Internet Thinking in Whanganui

Wanganui/Whanganui is a Smart City trying to harness broadband to benefit the community. The Whanganui Digital Leaders Forum with ten sector groups and chaired by the Mayor seems to be a great way to take up that challenge comprehensively.

But, it isn’t going to be easy.

To get a feel for what’s going on, I headed off to TechEx 2013 last weekend. This was the second year the expo was held, organised by the wonderful Marianne Archibald.

On the Saturday, at the rural conference organised by TUANZ, it became clear just how difficult it was for rural folks (those just outside the main city) to get a decent Internet connection. The frustration was apparent.

Takeaway insight: the right solution requires both the national scale of Chorus and organisations that have local community connections. There is a real opportunity for ‘number 8 wire’ solutions and community-led efforts to make things happen on the ground, one property/community at a time. However, these local efforts need the national and international connectivity that Chorus can bring.

On the other hand, in talking to a person from the LFC Ultrafast Fibre, I was told that 50% of the city’s build out had already been completed but uptake, both residential and business, remained low (as in hundreds).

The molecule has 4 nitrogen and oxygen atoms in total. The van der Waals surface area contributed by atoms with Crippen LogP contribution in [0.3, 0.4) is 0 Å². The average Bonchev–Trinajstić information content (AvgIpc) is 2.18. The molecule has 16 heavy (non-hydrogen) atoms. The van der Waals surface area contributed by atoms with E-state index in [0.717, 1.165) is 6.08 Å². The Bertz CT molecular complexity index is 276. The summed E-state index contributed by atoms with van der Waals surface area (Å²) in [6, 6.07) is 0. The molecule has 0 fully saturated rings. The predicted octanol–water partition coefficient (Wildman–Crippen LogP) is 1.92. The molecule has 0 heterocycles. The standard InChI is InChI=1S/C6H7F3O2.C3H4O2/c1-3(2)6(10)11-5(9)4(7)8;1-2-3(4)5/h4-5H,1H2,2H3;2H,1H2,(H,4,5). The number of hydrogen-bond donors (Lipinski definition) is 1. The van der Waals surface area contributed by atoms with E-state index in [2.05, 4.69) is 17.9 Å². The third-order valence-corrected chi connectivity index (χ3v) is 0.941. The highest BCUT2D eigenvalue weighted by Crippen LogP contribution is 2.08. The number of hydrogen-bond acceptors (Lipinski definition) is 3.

So, on the one hand there are people desperate to get even a basic Internet connection. On the other, massive infrastructure spend to build a digital future. That’s where I think the Digital Leaders Forum is important- providing visionary leadership grounded in the reality of the challenges of a provincial city.

What the Council can do

That question was raised in my session. My rather inadequate answer was to echo the late Sir Paul Callaghan (build a place where talent wants to live) and to encourage clusters of innovation/creativity. I pointed out how even the OECD has noted the ‘problem’ of New Zealand having low value-add per capita.

What is a better answer? I don’t know but it is worth thinking about it more. There are some things that other New Zealand cities are doing well and insights from what other cities globally are doing. Maybe the Wellington Workshop at NetHui next month may provide better answers.

Internet Thinking (for ‘real’ companies)

At least part of the answer for Whanganui’s digital future is understanding and acting on the opportunities the Internet provides, not only for the ‘weightless economy’ but also for ‘real’ companies making tangible products and everyday services like banking and transportation.

That was the essence of my presentation. Slides are below.

In addition, if you’re interested, the video of the presentation (the first 2 minutes 20 seconds has poor audio, it improves after that, and is nice and loud from 4 minutes 40 seconds onwards):

Video streaming by Ustream

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